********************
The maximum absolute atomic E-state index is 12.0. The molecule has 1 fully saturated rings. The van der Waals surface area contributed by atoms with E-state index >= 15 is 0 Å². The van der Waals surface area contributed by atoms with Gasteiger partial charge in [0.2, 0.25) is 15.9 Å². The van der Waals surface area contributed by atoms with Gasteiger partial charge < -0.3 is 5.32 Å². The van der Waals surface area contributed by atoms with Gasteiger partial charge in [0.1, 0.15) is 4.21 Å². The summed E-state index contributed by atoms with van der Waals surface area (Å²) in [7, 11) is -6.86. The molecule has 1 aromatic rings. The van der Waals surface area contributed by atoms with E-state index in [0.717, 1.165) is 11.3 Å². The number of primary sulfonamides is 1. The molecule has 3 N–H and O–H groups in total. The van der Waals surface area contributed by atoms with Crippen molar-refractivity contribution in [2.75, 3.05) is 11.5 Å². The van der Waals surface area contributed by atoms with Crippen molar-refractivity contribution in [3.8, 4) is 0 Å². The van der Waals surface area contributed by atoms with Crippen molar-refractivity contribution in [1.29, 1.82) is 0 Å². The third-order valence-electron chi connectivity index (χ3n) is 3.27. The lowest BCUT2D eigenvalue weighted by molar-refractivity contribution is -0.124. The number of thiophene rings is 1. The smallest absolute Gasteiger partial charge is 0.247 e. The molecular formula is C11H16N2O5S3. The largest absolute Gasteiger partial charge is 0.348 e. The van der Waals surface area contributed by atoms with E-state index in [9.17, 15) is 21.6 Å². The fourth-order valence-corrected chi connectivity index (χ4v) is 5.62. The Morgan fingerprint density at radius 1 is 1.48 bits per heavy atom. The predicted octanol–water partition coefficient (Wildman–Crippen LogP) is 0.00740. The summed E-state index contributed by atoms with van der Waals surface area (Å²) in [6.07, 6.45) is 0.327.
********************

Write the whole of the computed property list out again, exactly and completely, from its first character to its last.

The maximum absolute atomic E-state index is 12.0. The molecule has 1 fully saturated rings. The van der Waals surface area contributed by atoms with E-state index >= 15 is 0 Å². The van der Waals surface area contributed by atoms with Gasteiger partial charge in [0.2, 0.25) is 15.9 Å². The van der Waals surface area contributed by atoms with Gasteiger partial charge < -0.3 is 5.32 Å². The van der Waals surface area contributed by atoms with Gasteiger partial charge in [0.1, 0.15) is 4.21 Å². The summed E-state index contributed by atoms with van der Waals surface area (Å²) in [7, 11) is -6.86. The molecule has 1 aromatic rings. The van der Waals surface area contributed by atoms with E-state index in [0.717, 1.165) is 11.3 Å². The number of primary sulfonamides is 1. The molecule has 3 N–H and O–H groups in total. The van der Waals surface area contributed by atoms with Crippen molar-refractivity contribution in [2.75, 3.05) is 11.5 Å². The van der Waals surface area contributed by atoms with Crippen molar-refractivity contribution in [3.8, 4) is 0 Å². The van der Waals surface area contributed by atoms with Crippen molar-refractivity contribution in [1.29, 1.82) is 0 Å². The third-order valence-electron chi connectivity index (χ3n) is 3.27. The lowest BCUT2D eigenvalue weighted by molar-refractivity contribution is -0.124. The number of thiophene rings is 1. The smallest absolute Gasteiger partial charge is 0.247 e. The molecular formula is C11H16N2O5S3. The largest absolute Gasteiger partial charge is 0.348 e. The van der Waals surface area contributed by atoms with E-state index in [9.17, 15) is 21.6 Å². The fourth-order valence-corrected chi connectivity index (χ4v) is 5.62. The Morgan fingerprint density at radius 1 is 1.48 bits per heavy atom. The predicted octanol–water partition coefficient (Wildman–Crippen LogP) is 0.00740. The summed E-state index contributed by atoms with van der Waals surface area (Å²) in [6.07, 6.45) is 0.327.